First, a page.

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Oedipus at Colonus Essays: Revenge

Revenge in Oedipus at Colonus

A prevailing concept throughout Sophocles’ Oedipus at Colonus is that of revenge. Oedipus is given the opportunity to avenge many of the wrongs he has accumulated in his lifetime, and he takes the opportunity.

Oedipus suffered through the latter portion of his life. Although the gods should be credited with the majority of his pain, he was wronged by mere mortals during his life. Did he have the right to seek revenge in general? Yes, he did. There is more to Oedipus’s vengeance than just to inflict pain upon others. Those who intentionally harm others must face the consequences, even if they themselves will not be changed by such consequences. If no person ever hated or sought revenge, the world might well become a paradise, especially for the thieves, liars, and other criminals. If no one seeks punishment for the actions of any other individual, the less moral will begin to take advantage of their unchecked acti…

Reality and Illusion in Death of a Salesman

Reality and Illusion in Death of a Salesman

In Arthur Miller’s play, Death of a Salesman, the major theme as well as the main source of conflict is Willy’s inability to distinguish between reality and illusion. Willy has created a fantasy world for himself and his family, a world in which he and his sons are great men who “have what it takes” to make it in the context of business and free enterprise. In reality, none of them can achieve greatness until they confront and deal with this illusion.

Willy’s most prominent illusion is that success is dependant upon popularity and personal attractiveness. Willy builds his entire life around this idea and teaches it to his children. When Willy was young, he had met a man named Dave Singleman who was so well-liked that he was able to make a living simply by staying in his hotel room and telephoning buyers. When Dave Singleman died, buyers and salesmen from all over the country came to his funeral. This is what Willy has been trying to emulate his entire life. Willy’s need to feel well-liked is so strong that he often makes up lies about his popularity and success. At times, Willy even believes these lies himself. At one point in the play, Willy tells his family of how well-liked he is in all of his towns and how vital he is to New England. Later, however, he tells Linda that no one remembers him and that the people laugh at him behind his back. As this demonstrates, Willy’s need to feel well-liked also causes him to become intensely paranoid. When his son, Biff, for example, is trying to explain why he cannot become successful, Willy believes that Biff is just trying to spite him. Unfortunately, Willy never realizes that his values are flawed. As Biff points out at the end of the play, “he had the wrong dreams.”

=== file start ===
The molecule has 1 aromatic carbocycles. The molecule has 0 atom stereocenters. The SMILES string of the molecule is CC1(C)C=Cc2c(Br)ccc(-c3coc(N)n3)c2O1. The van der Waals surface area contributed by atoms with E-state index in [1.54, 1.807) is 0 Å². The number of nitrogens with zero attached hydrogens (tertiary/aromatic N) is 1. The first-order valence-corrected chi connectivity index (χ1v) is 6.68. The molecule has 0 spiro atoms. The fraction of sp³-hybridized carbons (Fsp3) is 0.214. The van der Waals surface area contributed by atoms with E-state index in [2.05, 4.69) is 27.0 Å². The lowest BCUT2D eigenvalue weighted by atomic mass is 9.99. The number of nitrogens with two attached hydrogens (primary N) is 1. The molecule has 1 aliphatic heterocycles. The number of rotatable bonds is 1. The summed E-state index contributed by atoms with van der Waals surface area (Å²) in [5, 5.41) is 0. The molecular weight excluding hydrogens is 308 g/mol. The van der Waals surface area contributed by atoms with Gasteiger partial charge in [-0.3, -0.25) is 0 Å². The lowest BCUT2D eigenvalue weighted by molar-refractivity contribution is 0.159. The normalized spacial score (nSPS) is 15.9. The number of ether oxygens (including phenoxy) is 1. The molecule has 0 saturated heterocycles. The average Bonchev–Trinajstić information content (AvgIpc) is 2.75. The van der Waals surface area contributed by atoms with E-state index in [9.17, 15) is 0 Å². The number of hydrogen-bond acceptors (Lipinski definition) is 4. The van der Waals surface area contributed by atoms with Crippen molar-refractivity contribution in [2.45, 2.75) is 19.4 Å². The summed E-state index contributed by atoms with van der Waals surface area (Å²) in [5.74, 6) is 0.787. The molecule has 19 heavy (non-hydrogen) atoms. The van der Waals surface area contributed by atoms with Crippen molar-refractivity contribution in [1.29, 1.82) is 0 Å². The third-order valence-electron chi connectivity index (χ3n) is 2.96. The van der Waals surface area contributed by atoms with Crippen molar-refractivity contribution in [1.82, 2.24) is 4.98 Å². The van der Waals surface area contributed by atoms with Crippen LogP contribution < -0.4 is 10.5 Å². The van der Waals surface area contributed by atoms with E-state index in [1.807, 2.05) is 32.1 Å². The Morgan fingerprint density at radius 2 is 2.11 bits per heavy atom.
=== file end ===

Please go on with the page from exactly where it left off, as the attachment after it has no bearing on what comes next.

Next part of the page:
In many ways Biff is similar to his father. In the beginning of the play we see that Biff shares many of the same ideas as Willy. He values being well-liked above everything else and sees little value in being smart or honest. One of Biff’s main flaws is his tendency to steal. Early in the play we learn that he has stolen a football from the school locker. When Willy finds out about this, instead of disciplining Biff, he says that the coach will probably congratulate him on his initiative.

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